domestic building consumer guide
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What are Variations?

Variations are changes made to the plans and specifications, including, but not limited to alterations to design, materials, quantities, quality of work, scope and sequence of work.

You can find what you need to know about Variations in Clause 23 of your Building Contract for New Homes. It lays out the procedure for making a Variations request, and how to approve of variations.

consumer affairs Victoria variations clause
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If you are unsure of whether your Builder’s proposed Variations are reasonable, or if you are on the fence about agreeing to the changes, it may be a good idea to consult a specialist construction lawyer.

A building and construction lawyer who has extensive experience in the practice of Construction Law can advise you on how to manage risks to the quality and cost of the build – those being directly affected by the Variations.

variation affects contract price
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Who may ask for Variations?

The Owner (the person commissioning the building work/ the home owner) and the Builder/Contractor may ask for the building works to be varied, provided that they follow the procedure laid out in Clause 23, and that they both agree in writing to the same.
variation of plans and specifications clause
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When Variations become a problem

Variations affect cost, quality, and time of completion, hence, they may escalate into dispute.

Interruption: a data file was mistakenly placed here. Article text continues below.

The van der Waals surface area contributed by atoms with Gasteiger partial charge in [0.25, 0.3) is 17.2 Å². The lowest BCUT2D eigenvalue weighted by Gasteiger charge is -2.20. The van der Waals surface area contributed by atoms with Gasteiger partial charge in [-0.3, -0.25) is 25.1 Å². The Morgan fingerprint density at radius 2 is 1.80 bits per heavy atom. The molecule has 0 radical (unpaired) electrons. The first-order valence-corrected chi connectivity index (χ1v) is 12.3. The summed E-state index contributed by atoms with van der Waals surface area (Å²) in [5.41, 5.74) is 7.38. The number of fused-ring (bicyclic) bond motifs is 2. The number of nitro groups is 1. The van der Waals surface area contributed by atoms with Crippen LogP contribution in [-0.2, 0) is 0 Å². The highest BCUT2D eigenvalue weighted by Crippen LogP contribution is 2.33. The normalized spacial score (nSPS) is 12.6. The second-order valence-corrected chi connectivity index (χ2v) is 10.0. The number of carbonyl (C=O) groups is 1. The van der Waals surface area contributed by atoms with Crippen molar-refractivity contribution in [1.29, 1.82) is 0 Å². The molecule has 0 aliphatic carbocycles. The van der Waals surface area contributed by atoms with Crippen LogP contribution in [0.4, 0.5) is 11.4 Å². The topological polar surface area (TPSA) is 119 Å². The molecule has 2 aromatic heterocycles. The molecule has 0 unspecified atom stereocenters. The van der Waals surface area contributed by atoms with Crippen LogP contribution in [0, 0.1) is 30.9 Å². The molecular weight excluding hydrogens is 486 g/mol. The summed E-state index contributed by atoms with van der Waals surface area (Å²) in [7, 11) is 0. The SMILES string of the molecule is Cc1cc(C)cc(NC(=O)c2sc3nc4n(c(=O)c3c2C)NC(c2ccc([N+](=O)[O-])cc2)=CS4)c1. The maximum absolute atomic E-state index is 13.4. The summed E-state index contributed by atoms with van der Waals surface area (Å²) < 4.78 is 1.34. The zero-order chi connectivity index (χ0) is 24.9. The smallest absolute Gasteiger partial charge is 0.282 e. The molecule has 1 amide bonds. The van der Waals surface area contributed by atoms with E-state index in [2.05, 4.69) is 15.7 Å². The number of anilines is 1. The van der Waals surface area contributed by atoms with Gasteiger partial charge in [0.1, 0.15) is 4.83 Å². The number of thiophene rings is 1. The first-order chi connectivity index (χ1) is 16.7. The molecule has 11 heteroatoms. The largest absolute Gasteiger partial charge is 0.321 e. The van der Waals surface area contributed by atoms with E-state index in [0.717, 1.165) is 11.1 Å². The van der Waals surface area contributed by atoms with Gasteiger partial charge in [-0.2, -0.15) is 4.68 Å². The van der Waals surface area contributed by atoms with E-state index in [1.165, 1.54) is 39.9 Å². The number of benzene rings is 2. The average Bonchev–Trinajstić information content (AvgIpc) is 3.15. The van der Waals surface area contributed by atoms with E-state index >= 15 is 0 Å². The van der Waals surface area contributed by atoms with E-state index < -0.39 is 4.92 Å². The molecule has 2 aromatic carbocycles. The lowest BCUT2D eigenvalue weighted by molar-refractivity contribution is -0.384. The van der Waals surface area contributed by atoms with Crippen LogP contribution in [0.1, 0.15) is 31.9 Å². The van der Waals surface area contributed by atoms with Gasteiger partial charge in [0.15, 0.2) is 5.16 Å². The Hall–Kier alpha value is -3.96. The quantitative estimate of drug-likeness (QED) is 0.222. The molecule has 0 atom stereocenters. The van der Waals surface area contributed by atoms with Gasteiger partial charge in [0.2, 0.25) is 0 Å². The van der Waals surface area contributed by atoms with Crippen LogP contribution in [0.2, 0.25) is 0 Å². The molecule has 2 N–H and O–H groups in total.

Specifically, disputes may arise from:

  • Valuing the variation
  • The question of whether the works constitute a variation at all
  • Variations unilaterally made by the builder, which the owner may not have agreed to because of cost or other reasons

Resolving Variations disputes

The way to settle a dispute resulting from Variations may be found in Clause 34 of your contract.
Dispute Resolution Procedure Clause
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1. The first step is for the parties to meet and try to settle the dispute informally, amongst themselves.

2. If the issue is not resolved amicably, either party may make an application to the
DBDRV (Domestic Building Dispute Resolution Victoria).

3. If the dispute remains unresolved at the DBDRV, either party may apply at the VCAT (Victorian Civil and Administrative Tribunal).

4. Finally, if the matter remains unresolved at the VCAT, or if either party is unsatisfied with the decision of the VCAT, they may bring the matter to court.

How we can help

Construction Lawyer Melbourne reviews your Building Contract for New Homes, and advises you on how to administer your contract so as to minimise risks associated with disputes arising from Variations. Furthermore, if you are in the middle of a domestic building dispute, Construction Lawyer Melbourne can help you prepare the required paperwork, and provide legal advice and representation.